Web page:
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Posts tagged ‘Joan Baez’

Fifty Year Friday: July 1971

Gentle Giant: Acquiring The Taste

Released on July 16, 1971 by the Vertigo record label, this second Gentle Giant, despite the apparently horrible cover (the worse prog-rock cover ever or a tongue-in-cheek expression of the kissing up that goes on to record execs and commercial demands?) and the presumptuous and cringe-worthy title, far surpasses their first effort in consistency and creating a unified musical statement while still showing a diversity in compositional techniques and arrangement/instrumentation. It is in the prevalence of the reuse and transformation of identifiable musical motifs that Gentle Giant shares common ground with some bebop artists (for example, Charlie Parker) and so many of the twentieth and nineteenth century so-called “classical” or “serious” composers. What set Gentle Giant apart from most other prog-groups was that their primary composer, Kerry Minnear, was fully trained in classical music having just received his degree in music composition from the prestigious Royal Academy of Music in 1970. We can speculate about whether he read such books as the indispensable 1961 treatise on motific reuse, Rudolf Reti’s The Thematic Process in Music (US 1951; UK 1961), but even if he had not, his familiarity with medieval, renaissance and early twentieth century compositions would have exposed him to how composers expertly handled music cells and motifs.

Putting aside the compositional tightness and cohesiveness of the eight individual tracks and the general cohesiveness of the album as a whole, one just has to take delight in the overall strength of the music, the lack of any filler material (with the possible exception of portions of the last track), and the beauty of some of the melodies, particularly “Pantagruel’s Nativity”, “Edge of Twilight”, the haunting “Moon is Down”, and the softer instrumental passages of the heavier songs on the album like “Wreck.” Notable is the prevalence of Kerry Minnear vocals, indicative of the often gentle nature of the material — with Derek Shulman vocals effectively complementing the harder rock passages. We also get the first example of what I call the “Gentle Giant stride”, for lack of a more appropriate term, due to it reminding me, rhythmically and musically, of deliberately lengthened and extended fast-paced walking steps — this occurs after the initiation of Gary Green;s guitar solo in “The House, The Street, The Room” at the 2:47 mark, with drums and bass providing the foundation for the continuation of Green’s angular yet expressive guitar-work. Another noteworthy often-used Gentle Giant compositional technique, is the use of a musical sequence comprised of a short, quadruply-repeated, rhythmically-catchy motif that creates forward drive and tension (and used extensively in their next album, “Three Friends”) and in this album occurs in “The Moon Is Down” at the 2:11 mark. Also notable is the penultimate track on the album, particularly its use of plucked and bowed viola, viola, and cello and wah-wah guitar for musical and extra-musical effect (the imitation of the meow of a cat.) “Plain Truth”, somewhat musically weaker and less interesting than the previous tracks, closes out this first in a string of half a dozen near-perfect, fully musically unified, must-have Gentle Giant albums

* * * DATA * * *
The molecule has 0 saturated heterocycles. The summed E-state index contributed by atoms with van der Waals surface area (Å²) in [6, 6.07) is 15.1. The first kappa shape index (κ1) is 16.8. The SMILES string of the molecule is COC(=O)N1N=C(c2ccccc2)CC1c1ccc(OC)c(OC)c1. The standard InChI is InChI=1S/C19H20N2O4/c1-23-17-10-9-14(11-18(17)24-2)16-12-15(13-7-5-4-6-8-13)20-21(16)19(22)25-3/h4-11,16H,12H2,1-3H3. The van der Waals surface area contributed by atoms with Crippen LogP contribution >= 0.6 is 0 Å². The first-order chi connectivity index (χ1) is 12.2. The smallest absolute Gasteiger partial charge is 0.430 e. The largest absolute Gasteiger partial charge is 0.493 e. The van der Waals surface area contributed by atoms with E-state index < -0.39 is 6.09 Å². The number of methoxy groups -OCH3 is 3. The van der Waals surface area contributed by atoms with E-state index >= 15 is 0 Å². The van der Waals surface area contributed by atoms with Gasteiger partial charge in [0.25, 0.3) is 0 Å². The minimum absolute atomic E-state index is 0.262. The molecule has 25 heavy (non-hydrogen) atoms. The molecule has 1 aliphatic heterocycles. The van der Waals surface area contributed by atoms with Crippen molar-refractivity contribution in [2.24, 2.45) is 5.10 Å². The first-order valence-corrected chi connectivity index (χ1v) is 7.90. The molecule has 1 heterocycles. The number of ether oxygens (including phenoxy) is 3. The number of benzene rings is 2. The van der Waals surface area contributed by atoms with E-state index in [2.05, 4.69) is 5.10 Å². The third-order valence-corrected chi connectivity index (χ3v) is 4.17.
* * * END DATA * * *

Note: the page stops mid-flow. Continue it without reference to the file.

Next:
Black Sabbath: Master of Reality